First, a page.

Minnesota United wasn’t the only set of Loons taking to the pitch Wednesday night.
After United battled with the Houston Dynamo at TCF Bank Stadium, the two squads’ Unified teams — comprised of young athletes with and without intellectual disabilities — also sparred.
These friendly matchups — the teams will meet again when United travels to Houston Sept. 30 — are part of a Major League Soccer Works partnership with Special Olympics. Back on May 24, United’s Unified squad players signed special two-match contracts and have since had the chance to attend team practices, meet players, tour the team’s facilities and go on team bonding outings to a Twins game and the Minnesota Zoo this week.
United sporting director Manny Lagos said the main goal for this Unified team is to have fun.
“The impressions you make in sports are there all the time. It’s for kids to dream,” Lagos said. “I just think it’s so cool that we added new members to our club who are all still dreaming about playing this sport. … It’s a nice reminder of why sports have such positive qualities for everybody in this community.”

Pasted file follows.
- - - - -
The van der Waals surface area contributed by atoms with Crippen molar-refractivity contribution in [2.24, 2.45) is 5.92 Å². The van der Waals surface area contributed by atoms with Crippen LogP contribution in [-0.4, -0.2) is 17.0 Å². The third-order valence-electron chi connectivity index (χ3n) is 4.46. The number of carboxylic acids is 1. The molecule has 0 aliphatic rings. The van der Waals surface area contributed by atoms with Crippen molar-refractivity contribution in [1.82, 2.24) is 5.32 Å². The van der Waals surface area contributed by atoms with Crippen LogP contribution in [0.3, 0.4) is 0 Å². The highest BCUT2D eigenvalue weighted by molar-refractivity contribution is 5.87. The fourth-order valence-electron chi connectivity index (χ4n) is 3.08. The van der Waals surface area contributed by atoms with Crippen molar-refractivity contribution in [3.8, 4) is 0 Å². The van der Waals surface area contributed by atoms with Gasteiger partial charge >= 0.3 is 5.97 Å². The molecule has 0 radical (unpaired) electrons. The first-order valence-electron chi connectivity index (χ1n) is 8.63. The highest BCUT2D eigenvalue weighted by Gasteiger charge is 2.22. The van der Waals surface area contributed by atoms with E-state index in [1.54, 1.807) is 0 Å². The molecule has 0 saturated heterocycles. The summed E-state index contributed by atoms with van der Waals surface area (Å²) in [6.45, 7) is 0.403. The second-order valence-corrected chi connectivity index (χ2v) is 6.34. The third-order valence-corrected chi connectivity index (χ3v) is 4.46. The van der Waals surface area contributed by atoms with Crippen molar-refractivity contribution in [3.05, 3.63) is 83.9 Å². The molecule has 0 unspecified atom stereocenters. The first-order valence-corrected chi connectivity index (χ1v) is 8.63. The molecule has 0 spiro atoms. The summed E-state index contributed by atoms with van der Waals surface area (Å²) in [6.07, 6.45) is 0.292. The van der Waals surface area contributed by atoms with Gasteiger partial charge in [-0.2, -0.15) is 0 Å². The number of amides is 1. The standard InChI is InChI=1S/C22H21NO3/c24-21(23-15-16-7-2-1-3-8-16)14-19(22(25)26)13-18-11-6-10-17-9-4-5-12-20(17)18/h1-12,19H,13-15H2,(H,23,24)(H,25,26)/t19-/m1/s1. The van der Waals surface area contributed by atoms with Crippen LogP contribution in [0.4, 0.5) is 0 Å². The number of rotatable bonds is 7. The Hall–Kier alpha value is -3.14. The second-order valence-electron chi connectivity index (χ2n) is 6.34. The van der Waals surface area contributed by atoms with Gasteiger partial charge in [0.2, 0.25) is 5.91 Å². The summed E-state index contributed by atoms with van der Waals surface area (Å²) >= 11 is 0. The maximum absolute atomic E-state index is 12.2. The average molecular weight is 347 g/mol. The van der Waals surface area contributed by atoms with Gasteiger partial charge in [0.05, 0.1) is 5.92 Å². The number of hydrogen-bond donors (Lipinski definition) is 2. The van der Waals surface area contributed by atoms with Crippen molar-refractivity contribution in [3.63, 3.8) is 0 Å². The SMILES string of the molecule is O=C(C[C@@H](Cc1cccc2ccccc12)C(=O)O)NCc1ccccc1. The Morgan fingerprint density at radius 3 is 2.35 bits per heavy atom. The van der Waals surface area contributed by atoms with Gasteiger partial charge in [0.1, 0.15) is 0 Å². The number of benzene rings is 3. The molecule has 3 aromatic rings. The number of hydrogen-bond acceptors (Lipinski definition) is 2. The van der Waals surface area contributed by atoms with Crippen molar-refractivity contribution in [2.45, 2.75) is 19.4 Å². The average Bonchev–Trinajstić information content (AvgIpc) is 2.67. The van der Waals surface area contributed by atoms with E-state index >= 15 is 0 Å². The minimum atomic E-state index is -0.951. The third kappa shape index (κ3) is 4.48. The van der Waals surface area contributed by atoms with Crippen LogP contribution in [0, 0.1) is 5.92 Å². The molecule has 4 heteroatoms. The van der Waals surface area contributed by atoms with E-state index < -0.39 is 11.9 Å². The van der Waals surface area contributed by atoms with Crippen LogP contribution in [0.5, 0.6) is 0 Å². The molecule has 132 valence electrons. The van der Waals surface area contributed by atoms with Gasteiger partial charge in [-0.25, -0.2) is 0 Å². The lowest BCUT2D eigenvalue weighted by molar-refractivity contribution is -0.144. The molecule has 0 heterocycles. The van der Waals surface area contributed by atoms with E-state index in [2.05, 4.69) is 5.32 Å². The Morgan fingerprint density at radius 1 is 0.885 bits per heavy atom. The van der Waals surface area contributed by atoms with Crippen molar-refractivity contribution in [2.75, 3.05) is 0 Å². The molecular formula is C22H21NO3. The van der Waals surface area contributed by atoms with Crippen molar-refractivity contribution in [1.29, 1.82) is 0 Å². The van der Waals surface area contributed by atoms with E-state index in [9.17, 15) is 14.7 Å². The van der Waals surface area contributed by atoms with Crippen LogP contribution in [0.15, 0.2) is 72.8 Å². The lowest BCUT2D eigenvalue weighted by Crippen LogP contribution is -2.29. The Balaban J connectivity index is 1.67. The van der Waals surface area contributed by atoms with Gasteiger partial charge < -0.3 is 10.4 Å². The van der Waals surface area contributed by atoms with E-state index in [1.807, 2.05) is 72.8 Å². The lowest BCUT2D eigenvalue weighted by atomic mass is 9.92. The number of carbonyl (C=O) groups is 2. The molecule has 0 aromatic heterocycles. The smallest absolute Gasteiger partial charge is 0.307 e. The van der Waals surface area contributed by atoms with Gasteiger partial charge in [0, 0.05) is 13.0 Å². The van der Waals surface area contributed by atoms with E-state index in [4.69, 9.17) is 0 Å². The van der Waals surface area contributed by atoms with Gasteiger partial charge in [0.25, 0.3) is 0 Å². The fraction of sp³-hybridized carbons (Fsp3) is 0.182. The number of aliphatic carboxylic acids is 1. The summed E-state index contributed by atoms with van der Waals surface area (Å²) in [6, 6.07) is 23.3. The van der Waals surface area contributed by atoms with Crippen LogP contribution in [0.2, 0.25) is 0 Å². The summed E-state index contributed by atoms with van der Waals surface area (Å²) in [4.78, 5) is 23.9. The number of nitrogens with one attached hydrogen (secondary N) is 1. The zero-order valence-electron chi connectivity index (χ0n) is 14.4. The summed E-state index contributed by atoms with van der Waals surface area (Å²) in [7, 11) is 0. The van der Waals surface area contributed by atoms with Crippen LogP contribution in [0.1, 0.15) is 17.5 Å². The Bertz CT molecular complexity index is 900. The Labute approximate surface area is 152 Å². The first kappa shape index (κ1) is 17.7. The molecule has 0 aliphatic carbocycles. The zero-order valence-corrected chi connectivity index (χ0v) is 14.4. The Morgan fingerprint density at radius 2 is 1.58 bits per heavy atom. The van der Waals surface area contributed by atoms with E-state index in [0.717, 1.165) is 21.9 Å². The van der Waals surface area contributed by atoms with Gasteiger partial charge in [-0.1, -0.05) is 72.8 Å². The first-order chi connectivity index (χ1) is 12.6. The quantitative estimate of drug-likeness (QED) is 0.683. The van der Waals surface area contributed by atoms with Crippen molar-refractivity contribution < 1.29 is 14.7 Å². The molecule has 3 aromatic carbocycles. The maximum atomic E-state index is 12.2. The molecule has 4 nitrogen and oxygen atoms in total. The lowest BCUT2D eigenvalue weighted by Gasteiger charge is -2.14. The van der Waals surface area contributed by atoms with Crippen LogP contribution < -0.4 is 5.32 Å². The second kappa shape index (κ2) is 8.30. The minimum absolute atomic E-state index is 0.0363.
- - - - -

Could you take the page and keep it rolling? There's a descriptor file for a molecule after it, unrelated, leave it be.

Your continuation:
United was again without its new international signings, Scottish winger Sam Nicholson and New Zealand defender Michael Boxall against Houston. The pair also missed the friendly this past Saturday against Atlas FC because their visas and international transfer certificates still were pending.
While the two missed practice Tuesday to fly to Canada and sort out their visas, they still are figuring out their passports. The club expects them to return to Minnesota on Thursday and be available for Saturday’s 3 p.m. game against the New York Red Bulls.
No All-Star Loons
In its inaugural season, United won’t have any representatives at the 2017 MLS All-Star Game against Spanish powerhouse Real Madrid C.F. set for Aug. 2 at Soldier Field in Chicago. A fan vote and picks from All-Star and Chicago Fire head coach Veljko Paunovic and Commissioner Don Garber set the roster.
United wasn’t the only MLS team left without an All-Star. Only 13 of 22 teams made the cut, with the most All-Stars coming from home team and league-leading Chicago, which has four representatives. Fellow expansion side Atlanta United FC has three, as do FC Dallas and Toronto FC.